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EF wrote on Nov 2nd, 2017 at 3:29pm:
I'm kind of with Stephen Hawking on this "search for intelligent life from other planets."  I think he said (or at least caused his machine to say) something like this:

"Why do we search for intelligent life elsewhere?  If it exists, it won't be a good thing for us when we find it because it will have then found us.  And I predict we'll be sorry we looked for it."


If a civilization advanced enough to get here from light years away is seeking us, we likely don't have the power to hide from it. It would be like people from the stone age trying to hide from people with night vision goggles.
  

Non sequitur:

The Wet Dreams of Mr Cousteau wrote on Mar 2nd, 2017 at 4:30am:
... that has less power than a hair dryer used by a eunuch.



Rabbit_Reborn wrote on Feb 5th, 2017 at 5:40pm:
...that makes me a moron.
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Re: The Statistical Improbability of Spontaneous Biochemical Intelligence
Reply #6 - Nov 2nd, 2017 at 4:35pm
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BowHunter wrote on Nov 2nd, 2017 at 4:29pm:
If a civilization advanced enough to get here from light years away is seeking us, we likely don't have the power to hide from it. It would be like people from the stone age trying to hide from people with night vision goggles.


That's true, but I think Mr. Hawking's point is that that civilization might not be looking for us.  Even if they are, they might not be looking in the right places.  So why make it easy for them to find us if the likely outcome will be bad. And he seems confident it will be.  I think he's right.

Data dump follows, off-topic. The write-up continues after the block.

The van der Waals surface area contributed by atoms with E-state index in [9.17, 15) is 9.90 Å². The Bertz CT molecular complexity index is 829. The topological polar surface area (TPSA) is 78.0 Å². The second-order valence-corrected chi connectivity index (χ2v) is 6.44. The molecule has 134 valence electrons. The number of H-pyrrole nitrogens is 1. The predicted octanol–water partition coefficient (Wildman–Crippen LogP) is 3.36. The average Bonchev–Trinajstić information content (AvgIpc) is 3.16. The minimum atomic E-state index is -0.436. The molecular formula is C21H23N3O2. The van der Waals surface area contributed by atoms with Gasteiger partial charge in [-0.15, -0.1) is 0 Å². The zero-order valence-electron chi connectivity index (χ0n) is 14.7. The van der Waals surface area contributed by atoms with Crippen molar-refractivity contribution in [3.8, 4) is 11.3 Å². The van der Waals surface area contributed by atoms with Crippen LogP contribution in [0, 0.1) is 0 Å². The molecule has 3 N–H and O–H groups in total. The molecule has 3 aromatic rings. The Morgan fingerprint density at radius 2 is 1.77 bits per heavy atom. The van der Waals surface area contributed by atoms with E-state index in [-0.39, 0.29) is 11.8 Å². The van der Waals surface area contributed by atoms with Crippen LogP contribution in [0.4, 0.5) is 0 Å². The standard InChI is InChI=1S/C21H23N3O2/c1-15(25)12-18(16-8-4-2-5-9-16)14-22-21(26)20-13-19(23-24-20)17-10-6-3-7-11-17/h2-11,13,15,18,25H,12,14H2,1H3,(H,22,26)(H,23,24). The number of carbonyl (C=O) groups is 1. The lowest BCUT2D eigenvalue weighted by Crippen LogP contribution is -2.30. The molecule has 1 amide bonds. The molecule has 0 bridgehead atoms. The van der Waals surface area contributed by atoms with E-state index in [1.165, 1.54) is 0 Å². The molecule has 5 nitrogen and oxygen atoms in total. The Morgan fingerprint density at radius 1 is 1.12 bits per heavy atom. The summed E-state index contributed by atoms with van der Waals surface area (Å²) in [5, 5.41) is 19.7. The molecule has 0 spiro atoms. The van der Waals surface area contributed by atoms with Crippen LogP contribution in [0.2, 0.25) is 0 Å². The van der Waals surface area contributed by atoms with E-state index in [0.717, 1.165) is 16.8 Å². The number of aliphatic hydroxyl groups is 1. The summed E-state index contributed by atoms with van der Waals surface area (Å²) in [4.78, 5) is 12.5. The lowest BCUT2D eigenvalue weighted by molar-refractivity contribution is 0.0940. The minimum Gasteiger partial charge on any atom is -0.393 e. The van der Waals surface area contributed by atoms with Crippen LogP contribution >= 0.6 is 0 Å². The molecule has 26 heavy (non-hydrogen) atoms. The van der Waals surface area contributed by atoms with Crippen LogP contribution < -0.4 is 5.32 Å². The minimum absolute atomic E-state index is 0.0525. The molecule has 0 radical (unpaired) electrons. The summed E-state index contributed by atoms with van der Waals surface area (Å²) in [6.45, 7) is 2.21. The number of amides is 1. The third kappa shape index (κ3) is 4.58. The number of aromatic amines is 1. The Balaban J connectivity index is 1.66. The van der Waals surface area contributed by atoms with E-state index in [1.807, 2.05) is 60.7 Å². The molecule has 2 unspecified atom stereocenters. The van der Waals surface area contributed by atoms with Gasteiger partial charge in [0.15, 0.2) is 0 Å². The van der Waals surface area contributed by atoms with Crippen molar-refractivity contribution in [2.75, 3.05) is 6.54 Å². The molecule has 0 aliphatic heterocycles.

non sumus stulti
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Re: The Statistical Improbability of Spontaneous Biochemical Intelligence
Reply #7 - Nov 2nd, 2017 at 4:47pm
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EF wrote on Nov 2nd, 2017 at 4:35pm:
That's true, but I think Mr. Hawking's point is that that civilization might not be looking for us.  Even if they are, they might not be looking in the right places.  So why make it easy for them to find us if the likely outcome will be bad. And he seems confident it will be.  I think he's right.


If they're anything like us, they'll be looking for us and as I said if they can get here, it's very likely that their means of detection will be beyond anything we can imagine, just as their means of transportation will be.
  

Non sequitur:

The Wet Dreams of Mr Cousteau wrote on Mar 2nd, 2017 at 4:30am:
... that has less power than a hair dryer used by a eunuch.



Rabbit_Reborn wrote on Feb 5th, 2017 at 5:40pm:
...that makes me a moron.
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Re: The Statistical Improbability of Spontaneous Biochemical Intelligence
Reply #8 - Nov 2nd, 2017 at 5:13pm
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BowHunter wrote on Nov 2nd, 2017 at 4:47pm:
If they're anything like us, they'll be looking for us and as I said if they can get here, it's very likely that their means of detection will be beyond anything we can imagine, just as their means of transportation will be.


http://www.telegraph.co.uk/news/science/space/7631252/Stephen-Hawking-alien-life...
  

non sumus stulti
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Re: The Statistical Improbability of Spontaneous Biochemical Intelligence
Reply #9 - Nov 2nd, 2017 at 5:19pm
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Unlike you I don't come here to argue vicariously. If you have nothing of substance to respond then have the honesty to say so. I don't have anything to say to links.
  

Non sequitur:

The Wet Dreams of Mr Cousteau wrote on Mar 2nd, 2017 at 4:30am:
... that has less power than a hair dryer used by a eunuch.



Rabbit_Reborn wrote on Feb 5th, 2017 at 5:40pm:
...that makes me a moron.